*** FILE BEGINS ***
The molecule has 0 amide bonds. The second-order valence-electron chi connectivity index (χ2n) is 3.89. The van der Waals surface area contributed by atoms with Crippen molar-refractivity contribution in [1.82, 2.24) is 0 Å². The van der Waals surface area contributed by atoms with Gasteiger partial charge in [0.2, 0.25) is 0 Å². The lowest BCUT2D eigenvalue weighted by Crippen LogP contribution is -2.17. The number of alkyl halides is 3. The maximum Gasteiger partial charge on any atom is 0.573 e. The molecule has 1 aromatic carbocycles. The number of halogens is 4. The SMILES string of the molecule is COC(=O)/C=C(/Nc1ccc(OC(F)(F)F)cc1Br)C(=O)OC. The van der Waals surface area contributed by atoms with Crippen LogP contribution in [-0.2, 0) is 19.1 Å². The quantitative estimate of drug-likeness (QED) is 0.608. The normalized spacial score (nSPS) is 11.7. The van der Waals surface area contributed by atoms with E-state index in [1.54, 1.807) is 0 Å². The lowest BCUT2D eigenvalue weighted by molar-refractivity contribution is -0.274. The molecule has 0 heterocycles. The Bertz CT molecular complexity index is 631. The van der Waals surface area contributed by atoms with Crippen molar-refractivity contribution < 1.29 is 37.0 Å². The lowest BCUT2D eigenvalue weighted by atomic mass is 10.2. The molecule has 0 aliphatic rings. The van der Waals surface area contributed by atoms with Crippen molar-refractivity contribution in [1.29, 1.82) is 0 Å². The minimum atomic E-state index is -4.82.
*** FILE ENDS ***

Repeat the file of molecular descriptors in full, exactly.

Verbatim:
The molecule has 0 amide bonds. The second-order valence-electron chi connectivity index (χ2n) is 3.89. The van der Waals surface area contributed by atoms with Crippen molar-refractivity contribution in [1.82, 2.24) is 0 Å². The van der Waals surface area contributed by atoms with Gasteiger partial charge in [0.2, 0.25) is 0 Å². The lowest BCUT2D eigenvalue weighted by Crippen LogP contribution is -2.17. The number of alkyl halides is 3. The maximum Gasteiger partial charge on any atom is 0.573 e. The molecule has 1 aromatic carbocycles. The number of halogens is 4. The SMILES string of the molecule is COC(=O)/C=C(/Nc1ccc(OC(F)(F)F)cc1Br)C(=O)OC. The van der Waals surface area contributed by atoms with Crippen LogP contribution in [-0.2, 0) is 19.1 Å². The quantitative estimate of drug-likeness (QED) is 0.608. The normalized spacial score (nSPS) is 11.7. The van der Waals surface area contributed by atoms with E-state index in [1.54, 1.807) is 0 Å². The lowest BCUT2D eigenvalue weighted by molar-refractivity contribution is -0.274. The molecule has 0 heterocycles. The Bertz CT molecular complexity index is 631. The van der Waals surface area contributed by atoms with Crippen molar-refractivity contribution < 1.29 is 37.0 Å². The lowest BCUT2D eigenvalue weighted by atomic mass is 10.2. The molecule has 0 aliphatic rings. The van der Waals surface area contributed by atoms with Crippen molar-refractivity contribution in [1.29, 1.82) is 0 Å². The minimum atomic E-state index is -4.82.